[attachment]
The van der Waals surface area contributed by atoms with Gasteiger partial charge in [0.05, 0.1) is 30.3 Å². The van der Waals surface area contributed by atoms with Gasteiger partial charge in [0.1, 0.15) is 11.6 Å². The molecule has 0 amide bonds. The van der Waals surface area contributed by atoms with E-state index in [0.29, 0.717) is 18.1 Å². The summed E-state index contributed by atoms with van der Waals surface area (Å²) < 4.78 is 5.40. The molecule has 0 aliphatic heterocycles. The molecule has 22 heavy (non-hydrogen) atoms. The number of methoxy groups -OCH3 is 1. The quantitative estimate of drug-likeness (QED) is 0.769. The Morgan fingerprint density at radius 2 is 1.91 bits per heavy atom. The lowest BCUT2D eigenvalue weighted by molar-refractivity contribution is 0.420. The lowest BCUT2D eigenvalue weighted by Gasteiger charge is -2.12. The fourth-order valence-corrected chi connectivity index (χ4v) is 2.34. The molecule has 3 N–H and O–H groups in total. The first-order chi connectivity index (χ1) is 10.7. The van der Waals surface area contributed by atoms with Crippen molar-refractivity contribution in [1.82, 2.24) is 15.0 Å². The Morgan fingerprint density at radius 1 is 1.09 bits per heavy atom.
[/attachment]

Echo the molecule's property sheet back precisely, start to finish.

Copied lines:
The van der Waals surface area contributed by atoms with Gasteiger partial charge in [0.05, 0.1) is 30.3 Å². The van der Waals surface area contributed by atoms with Gasteiger partial charge in [0.1, 0.15) is 11.6 Å². The molecule has 0 amide bonds. The van der Waals surface area contributed by atoms with E-state index in [0.29, 0.717) is 18.1 Å². The summed E-state index contributed by atoms with van der Waals surface area (Å²) < 4.78 is 5.40. The molecule has 0 aliphatic heterocycles. The molecule has 22 heavy (non-hydrogen) atoms. The number of methoxy groups -OCH3 is 1. The quantitative estimate of drug-likeness (QED) is 0.769. The Morgan fingerprint density at radius 2 is 1.91 bits per heavy atom. The lowest BCUT2D eigenvalue weighted by molar-refractivity contribution is 0.420. The lowest BCUT2D eigenvalue weighted by Gasteiger charge is -2.12. The fourth-order valence-corrected chi connectivity index (χ4v) is 2.34. The molecule has 3 N–H and O–H groups in total. The first-order chi connectivity index (χ1) is 10.7. The van der Waals surface area contributed by atoms with Crippen molar-refractivity contribution in [1.82, 2.24) is 15.0 Å². The Morgan fingerprint density at radius 1 is 1.09 bits per heavy atom.